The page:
Thirty one million Dutch Center for Biodiversity

The Ministry of Education suggests 30 million euros from the natural gas available for an initiative of the University of Amsterdam, Leiden University and Wageningen University together with Naturalis a center for biodiversity to form. With the money is a very large, joint collection consisting of 37 million plants, rocks, stuffed animals and fossils, which Dutch Center for Biodiversity (NCB) in the top 5 global state. Moreover, a joint laboratory for DNA barcoding with the Central Bureau Schimmel Cultures, with offices in Leiden and Utrecht.

Het ministerie van OCW stelt 30 miljoen euro uit de aardgasbaten beschikbaar voor een initiatief van de Universiteit van Amsterdam, Universiteit Leiden en Wageningen Universiteit die samen met Naturalis één centrum voor biodiversiteit gaan vormen. Met het geld wordt een zeer omvangrijke, gezamenlijke collectie gevormd van 37 miljoen planten, gesteenten, opgezette dieren en fossielen, waarmee het Nederlands Centrum voor Biodiversiteit (NCB) wereldwijd in de top 5 staat. Bovendien wordt een gezamenlijk laboratorium voor DNA-barcoding opgezet met het Centraal Bureau voor Schimmelcultures, met vestigingen in Leiden en Utrecht.

SOURCE: Wageningen University, 03/08/09 VIA groeneruimte.nl (Netherlands)

Urban water ecology at the ESA annual meeting

The Ecological Society of America (ESA) are holding their annual meeting in Albuquerque Convention Center:

The researchers will present their results in the following sessions at the Albuquerque Convention Center:

Luis Fernando Chaves: Urban Ecosystems Poster Session, Thurs., Aug. 6, 5-7 p.m.
Tessa Francis: Urban Ecosystems Oral Session, Mon., August 3, 1:50 p.m.
Olyssa Starry: Latebreaking Urban Ecosystems Poster Session, Fri., Aug. 7, 8:30-10:30 a.m.

ESA’s 94th Annual Meeting will be held Aug. 2-7 in Albuquerque, New Mexico. The meeting will include more than 3,500 scientists, students and educators, and will center around the theme, “Ecological Knowledge and a Global Sustainable Society.”

To register for the meeting, contact Christine Buckley at christine@esa.org or 202 833-8773 ext. 211.

Argentine Rodent Devastating US Wetlands

Nutria is a rodent – Image Source – Flickr: blmurch

VOANews.com reports

Billions of dollars are spent every year in the United States in an attempt to control invasive species. Plants and animals brought legally and illegally into the country, have created extensive damage to the ecosystem and the economy.

SOURCE: Argentine Rodent Devastating US Wetlands – VOANews.com

Damage control – Haaretz

Haaretz reports

The planners behind the recently opened section of Road 6 did their best to reduce the highway’s impact on the environment but admit that ‘irreversible damage’ was done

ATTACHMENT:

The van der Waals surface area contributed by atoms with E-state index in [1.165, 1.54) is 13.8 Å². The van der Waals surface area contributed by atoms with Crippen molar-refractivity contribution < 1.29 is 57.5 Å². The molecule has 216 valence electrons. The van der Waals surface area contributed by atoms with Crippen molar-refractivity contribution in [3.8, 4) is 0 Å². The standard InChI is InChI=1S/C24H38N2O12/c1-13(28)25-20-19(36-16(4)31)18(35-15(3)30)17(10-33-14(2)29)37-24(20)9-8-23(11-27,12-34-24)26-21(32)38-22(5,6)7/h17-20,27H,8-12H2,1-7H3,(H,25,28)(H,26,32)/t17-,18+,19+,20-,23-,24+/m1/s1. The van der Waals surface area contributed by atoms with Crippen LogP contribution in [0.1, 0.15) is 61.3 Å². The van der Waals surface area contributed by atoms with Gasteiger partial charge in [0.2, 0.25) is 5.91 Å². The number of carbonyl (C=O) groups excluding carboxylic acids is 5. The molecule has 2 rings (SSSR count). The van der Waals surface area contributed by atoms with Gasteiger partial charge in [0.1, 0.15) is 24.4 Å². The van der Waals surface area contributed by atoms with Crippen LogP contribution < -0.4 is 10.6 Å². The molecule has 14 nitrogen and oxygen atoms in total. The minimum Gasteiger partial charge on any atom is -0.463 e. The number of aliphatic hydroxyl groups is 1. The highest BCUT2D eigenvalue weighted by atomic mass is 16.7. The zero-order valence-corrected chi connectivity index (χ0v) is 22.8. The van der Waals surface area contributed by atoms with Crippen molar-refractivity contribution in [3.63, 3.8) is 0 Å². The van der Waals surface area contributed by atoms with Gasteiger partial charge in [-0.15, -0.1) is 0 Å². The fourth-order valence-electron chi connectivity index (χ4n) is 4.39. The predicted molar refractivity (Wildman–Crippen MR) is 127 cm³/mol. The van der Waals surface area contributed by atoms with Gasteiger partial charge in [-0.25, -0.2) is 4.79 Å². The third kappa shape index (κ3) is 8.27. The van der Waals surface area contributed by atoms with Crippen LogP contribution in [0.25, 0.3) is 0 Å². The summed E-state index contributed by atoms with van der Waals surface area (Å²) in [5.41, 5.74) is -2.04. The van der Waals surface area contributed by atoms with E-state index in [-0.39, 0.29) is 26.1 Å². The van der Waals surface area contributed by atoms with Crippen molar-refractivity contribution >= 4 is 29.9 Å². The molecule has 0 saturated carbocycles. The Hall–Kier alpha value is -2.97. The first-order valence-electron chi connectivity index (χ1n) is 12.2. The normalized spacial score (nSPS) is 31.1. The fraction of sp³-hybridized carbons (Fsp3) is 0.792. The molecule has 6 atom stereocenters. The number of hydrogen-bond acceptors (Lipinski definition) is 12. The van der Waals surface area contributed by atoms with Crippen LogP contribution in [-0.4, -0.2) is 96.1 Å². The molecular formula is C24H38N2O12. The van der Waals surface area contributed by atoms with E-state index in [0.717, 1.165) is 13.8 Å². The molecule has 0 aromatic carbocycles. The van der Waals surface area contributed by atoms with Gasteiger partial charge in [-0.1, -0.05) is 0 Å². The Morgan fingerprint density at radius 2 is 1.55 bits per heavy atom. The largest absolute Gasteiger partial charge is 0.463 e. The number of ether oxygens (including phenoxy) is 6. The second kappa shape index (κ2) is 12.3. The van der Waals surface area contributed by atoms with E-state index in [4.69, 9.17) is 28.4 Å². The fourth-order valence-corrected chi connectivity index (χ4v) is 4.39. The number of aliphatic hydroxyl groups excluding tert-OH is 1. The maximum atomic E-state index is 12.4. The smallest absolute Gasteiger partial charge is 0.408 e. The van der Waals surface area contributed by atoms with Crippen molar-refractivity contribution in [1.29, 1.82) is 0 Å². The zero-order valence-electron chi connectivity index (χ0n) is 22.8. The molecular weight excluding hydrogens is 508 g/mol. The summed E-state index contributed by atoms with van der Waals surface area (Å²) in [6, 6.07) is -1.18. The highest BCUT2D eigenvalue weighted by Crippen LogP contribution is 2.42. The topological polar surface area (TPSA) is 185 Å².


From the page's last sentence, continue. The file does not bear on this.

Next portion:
The planning concept included a comprehensive approach to landscape, out of a desire to minimize damage to plant and animal life. To reduce the amount of digging and filling in, 14 bridges with a combined length of 2.5 kilometers were erected, and three tunnels for the passage of animals were dug.

read the full article at the SOURCE: Damage control – Haaretz – Israel News

Scientists Help Find Plant DNA Barcode

University of Guelph reports

It will now be possible to genetically differentiate the more than 400,000 species of land plants in the world thanks to DNA barcoding, a revolutionary technique invented at the University of Guelph.

An international team of 52 scientists – including seven from U of G – has concluded a four-year effort to find a standard “plant DNA barcode.” Their findings appear in this week’s Proceedings of the National Academy of Sciences, one of the world’s most-cited multidisciplinary scientific serials.

The research involved scientists from 10 countries. Significant elements of data gathering and analysis were conducted at the Canadian Centre for DNA Barcoding (CCDB), which is based at U of G’s Biodiversity Institute of Ontario.

Peter Hollingsworth, head of genetics and conservation at the Royal Botanic Garden in Edinburgh who led the international research team, added: “Identification is important. It’s not possible to know if a plant is common or rare, poisonous or edible, being traded legally or illegally etc., unless it can be identified. But identification can be difficult: there are a large number of plant species and some look very similar.”

Other universities involved in the study are: the University of British Columbia, University of Toronto, University of Johannesburg, Korea University, Universidade Estadual de Feira de Santana, Universidad de Costa Rica, Columbus State University, University of Wisconsin, Universidad de los Andes Aberystwyth University, University of Cape Town, Hallym University, Seoul National University, University of Copenhagen, Universidad Nacional Autónoma de México and Imperial College London. Agencies that participated in the research include the National Center for Biotechnology Information, the Smithsonian Institution, the Natural History Museum in London, the South African National Biodiversity Institute, the Natural History Museum of Denmark and the New York Botanical Garden.

SOURCE: University of Guelph – Scientists help find Plant DNA code

1 ... 67 68 69 70 71 72 73 74 75 76 77 ... 117
RSS FEED EMAIL SUBSCRIPTION Follow Us on Twitter Join Our LinkedIN Group Become a Fan on Facebook Circle us on google+

CALL FOR SUBMISSIONS

MAGAZINE SPECIAL EDITIONS